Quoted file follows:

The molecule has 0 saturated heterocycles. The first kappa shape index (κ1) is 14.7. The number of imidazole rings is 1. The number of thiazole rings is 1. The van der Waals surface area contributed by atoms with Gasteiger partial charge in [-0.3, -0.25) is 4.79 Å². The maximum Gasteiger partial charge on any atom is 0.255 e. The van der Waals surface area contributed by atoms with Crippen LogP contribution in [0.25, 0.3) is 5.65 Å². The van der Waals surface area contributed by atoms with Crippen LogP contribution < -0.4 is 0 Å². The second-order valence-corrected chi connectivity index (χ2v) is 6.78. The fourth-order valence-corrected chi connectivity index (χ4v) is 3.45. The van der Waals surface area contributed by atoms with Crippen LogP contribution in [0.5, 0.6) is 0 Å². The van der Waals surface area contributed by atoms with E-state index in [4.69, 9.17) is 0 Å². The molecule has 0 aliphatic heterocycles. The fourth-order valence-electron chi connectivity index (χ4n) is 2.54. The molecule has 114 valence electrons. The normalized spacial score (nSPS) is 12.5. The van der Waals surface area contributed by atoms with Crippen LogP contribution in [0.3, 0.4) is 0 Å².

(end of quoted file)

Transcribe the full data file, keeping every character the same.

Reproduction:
The molecule has 0 saturated heterocycles. The first kappa shape index (κ1) is 14.7. The number of imidazole rings is 1. The number of thiazole rings is 1. The van der Waals surface area contributed by atoms with Gasteiger partial charge in [-0.3, -0.25) is 4.79 Å². The maximum Gasteiger partial charge on any atom is 0.255 e. The van der Waals surface area contributed by atoms with Crippen LogP contribution in [0.25, 0.3) is 5.65 Å². The van der Waals surface area contributed by atoms with Crippen LogP contribution < -0.4 is 0 Å². The second-order valence-corrected chi connectivity index (χ2v) is 6.78. The fourth-order valence-corrected chi connectivity index (χ4v) is 3.45. The van der Waals surface area contributed by atoms with Crippen LogP contribution in [0.5, 0.6) is 0 Å². The van der Waals surface area contributed by atoms with E-state index in [4.69, 9.17) is 0 Å². The molecule has 0 aliphatic heterocycles. The fourth-order valence-electron chi connectivity index (χ4n) is 2.54. The molecule has 114 valence electrons. The normalized spacial score (nSPS) is 12.5. The van der Waals surface area contributed by atoms with Crippen LogP contribution in [0.3, 0.4) is 0 Å².